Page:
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It's that time of year when leaves are falling! Fortunately, today's rakes are much easier to handle than the one this youngster is using in this late 18800s/early 1900s photo!

If you have a photo to share in an upcoming PHOTO FRIDAY, email us at photos@harfordhistory.org!
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Its that time of year when leaves are falling! Fortunately, todays rakes are much easier to handle than the one this youngster is using in this late 18800s/early 1900s photo!If you have a photo to share in an upcoming PHOTO FRIDAY, email us at photos@harfordhistory.org!

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Look at the reach that old one had though.

PHOTO FRIDAY - Grace M.E. Church, South, and Parsonage

Methodism moved into what was to become the town of Aberdeen with the forming of the Aberdeen Methodist Episcopal Church in 1856. The original building was located at the corner of Franklin Street and Route 40. This congregation grew to need a larger facility, and in 1893 a new Aberdeen M. E. Church was erected at the present site of Grace UMC. The land and building were provided for by five Baker Brothers - successful businessmen in the canned food industry. Several descendants of the Baker Brothers remain as active members of the present congregation.

The advent of the Civil War, rooted in the issue of slavery, led to a division in the Methodist Episcopal Church. Although John Wesley and Francis Asbury both preached against slavery, there remained sympathizers for both sides of the issue in the Aberdeen area - Maryland being a "border" state. Thus in 1866 a group of Methodists left the original Aberdeen M. E. Church to form the Grace M. E. Church South. This building was located at the corner of West Bel Air Avenue and Law Street. The second building on this site remains vacant today but it has served several other congregations since the early 1940's. In 1939 the divided Methodist Conferences voted to merge back together. This merger was largely overseen and directed locally by Rev. Allan Gillis, the forefather of several members of Grace Church today. The merger service took place in May, 1942 when the church was renamed Grace Methodist Church. Following the merger of the congregations a master plan for new facilities had to be designed. From 1945 until 1965 the present buildings were constructed and consecrated. The present Sanctuary walls contains five cornerstones; Bush Forest Chapel; 1856 Aberdeen M. E. Church; Grace M. E. Church, South; 1893 Aberdeen M. E. Church; Grace United Methodist Church 1964 – tracing the history of it’s founding in 1769 as Bush Forest Chapel on Stepney Rd at Route 22.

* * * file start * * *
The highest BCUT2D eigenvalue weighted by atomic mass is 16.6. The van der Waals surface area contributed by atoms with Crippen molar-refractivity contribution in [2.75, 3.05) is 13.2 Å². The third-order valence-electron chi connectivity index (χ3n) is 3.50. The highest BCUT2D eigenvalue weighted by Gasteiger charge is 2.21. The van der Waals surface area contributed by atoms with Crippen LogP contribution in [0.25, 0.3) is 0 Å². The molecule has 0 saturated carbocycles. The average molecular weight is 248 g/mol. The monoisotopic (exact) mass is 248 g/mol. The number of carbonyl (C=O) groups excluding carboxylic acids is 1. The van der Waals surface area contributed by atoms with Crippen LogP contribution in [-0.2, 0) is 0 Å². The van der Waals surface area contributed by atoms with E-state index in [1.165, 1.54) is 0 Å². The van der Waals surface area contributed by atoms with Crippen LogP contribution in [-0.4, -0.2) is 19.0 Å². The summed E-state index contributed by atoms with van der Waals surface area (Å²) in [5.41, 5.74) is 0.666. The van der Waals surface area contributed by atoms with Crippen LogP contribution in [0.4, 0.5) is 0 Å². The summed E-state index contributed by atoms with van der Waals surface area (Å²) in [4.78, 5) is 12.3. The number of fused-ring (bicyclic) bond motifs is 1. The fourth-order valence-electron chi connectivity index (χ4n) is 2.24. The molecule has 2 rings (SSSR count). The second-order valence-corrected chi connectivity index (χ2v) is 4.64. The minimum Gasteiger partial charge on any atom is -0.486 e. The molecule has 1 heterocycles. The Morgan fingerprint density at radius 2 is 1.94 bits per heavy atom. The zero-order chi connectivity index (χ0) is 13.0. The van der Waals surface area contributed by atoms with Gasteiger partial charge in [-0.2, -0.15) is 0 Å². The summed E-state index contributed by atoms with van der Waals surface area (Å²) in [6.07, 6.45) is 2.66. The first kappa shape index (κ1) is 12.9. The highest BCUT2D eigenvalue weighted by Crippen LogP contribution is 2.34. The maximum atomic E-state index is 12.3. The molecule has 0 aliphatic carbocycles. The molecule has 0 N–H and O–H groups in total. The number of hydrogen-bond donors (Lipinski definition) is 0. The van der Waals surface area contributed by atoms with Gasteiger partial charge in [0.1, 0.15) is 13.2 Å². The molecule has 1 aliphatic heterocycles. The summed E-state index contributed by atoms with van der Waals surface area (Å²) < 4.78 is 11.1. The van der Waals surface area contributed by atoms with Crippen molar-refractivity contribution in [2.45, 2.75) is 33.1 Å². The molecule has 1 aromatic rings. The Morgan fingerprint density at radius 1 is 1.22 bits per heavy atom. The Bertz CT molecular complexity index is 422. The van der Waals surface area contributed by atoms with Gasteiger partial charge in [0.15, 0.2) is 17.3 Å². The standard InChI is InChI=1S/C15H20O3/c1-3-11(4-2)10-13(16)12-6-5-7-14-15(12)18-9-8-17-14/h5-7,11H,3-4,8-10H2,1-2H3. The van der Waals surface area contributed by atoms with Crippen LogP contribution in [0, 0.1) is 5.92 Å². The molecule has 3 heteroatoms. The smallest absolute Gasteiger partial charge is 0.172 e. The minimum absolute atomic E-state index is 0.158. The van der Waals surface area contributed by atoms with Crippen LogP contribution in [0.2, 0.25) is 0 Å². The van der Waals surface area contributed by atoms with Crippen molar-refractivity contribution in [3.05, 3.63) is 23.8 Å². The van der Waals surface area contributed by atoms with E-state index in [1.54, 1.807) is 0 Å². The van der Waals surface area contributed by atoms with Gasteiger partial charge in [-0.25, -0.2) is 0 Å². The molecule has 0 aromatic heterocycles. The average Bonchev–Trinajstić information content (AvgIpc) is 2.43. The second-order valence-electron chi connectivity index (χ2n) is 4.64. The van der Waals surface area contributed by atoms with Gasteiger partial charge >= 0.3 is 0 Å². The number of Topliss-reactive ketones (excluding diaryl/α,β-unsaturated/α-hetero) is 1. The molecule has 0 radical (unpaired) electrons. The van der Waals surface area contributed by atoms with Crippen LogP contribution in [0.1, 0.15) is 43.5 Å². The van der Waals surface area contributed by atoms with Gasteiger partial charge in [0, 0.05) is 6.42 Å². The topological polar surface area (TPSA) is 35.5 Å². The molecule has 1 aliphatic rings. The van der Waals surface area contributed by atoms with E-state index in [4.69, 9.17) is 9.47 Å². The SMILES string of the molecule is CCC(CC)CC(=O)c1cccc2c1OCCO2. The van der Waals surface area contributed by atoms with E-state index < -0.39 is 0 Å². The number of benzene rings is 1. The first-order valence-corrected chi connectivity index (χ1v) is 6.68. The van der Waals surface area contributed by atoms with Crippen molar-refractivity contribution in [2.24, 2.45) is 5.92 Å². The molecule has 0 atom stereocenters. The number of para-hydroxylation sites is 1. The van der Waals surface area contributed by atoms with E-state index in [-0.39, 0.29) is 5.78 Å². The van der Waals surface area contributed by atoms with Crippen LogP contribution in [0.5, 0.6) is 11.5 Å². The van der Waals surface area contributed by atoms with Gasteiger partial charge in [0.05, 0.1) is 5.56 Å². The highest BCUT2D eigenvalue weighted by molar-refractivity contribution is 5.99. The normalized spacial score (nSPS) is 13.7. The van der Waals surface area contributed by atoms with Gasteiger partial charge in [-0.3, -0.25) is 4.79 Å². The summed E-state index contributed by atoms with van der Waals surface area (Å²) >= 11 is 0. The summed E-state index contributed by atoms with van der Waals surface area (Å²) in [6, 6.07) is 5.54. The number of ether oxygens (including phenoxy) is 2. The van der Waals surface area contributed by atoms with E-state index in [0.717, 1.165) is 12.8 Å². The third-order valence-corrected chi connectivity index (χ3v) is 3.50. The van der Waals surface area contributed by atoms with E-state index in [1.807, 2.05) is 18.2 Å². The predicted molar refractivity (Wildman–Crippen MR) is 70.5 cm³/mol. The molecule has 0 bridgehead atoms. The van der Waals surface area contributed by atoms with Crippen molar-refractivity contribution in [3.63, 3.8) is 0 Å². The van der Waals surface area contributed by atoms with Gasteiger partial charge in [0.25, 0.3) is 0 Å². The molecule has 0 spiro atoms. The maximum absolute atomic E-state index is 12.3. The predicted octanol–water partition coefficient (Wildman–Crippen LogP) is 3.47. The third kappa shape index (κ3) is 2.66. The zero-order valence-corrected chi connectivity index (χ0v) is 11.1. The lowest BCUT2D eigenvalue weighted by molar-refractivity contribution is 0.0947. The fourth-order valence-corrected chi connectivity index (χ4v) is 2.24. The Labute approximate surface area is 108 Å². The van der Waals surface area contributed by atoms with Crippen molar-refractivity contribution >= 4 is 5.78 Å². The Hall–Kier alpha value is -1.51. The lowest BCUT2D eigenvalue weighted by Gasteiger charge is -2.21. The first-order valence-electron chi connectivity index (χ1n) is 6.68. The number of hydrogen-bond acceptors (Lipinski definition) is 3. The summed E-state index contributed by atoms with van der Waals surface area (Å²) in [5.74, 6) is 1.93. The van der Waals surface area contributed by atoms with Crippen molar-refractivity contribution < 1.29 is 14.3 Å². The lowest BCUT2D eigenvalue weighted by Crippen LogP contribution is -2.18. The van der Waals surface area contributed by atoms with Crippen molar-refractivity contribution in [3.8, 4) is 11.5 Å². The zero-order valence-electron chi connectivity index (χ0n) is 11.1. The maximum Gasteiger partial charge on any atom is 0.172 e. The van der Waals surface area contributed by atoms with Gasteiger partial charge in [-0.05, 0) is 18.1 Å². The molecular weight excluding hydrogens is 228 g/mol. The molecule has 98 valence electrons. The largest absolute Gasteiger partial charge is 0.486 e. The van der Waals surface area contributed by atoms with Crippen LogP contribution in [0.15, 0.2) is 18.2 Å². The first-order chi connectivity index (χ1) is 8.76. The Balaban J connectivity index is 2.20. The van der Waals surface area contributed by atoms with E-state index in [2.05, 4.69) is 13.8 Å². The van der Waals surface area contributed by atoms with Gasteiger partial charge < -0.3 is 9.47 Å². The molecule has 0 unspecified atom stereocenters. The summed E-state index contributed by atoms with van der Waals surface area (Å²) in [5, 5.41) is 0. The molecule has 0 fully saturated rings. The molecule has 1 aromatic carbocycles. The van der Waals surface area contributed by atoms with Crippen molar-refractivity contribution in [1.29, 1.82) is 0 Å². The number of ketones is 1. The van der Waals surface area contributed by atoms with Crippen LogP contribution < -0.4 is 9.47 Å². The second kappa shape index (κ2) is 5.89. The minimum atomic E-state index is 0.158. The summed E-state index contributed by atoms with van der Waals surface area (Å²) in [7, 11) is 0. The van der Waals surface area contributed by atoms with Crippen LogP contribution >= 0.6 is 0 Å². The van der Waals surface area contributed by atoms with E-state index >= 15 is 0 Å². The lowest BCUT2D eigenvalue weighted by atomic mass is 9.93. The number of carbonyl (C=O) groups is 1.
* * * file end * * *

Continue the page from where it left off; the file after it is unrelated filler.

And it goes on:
The present Sanctuary was consecrated on 30 January 1966 in a service with Bishop John Wesley Lord presiding.

Do you have a photo to share in an upcoming PHOTO FRIDAY? Email us at photos@harfordhistory.org!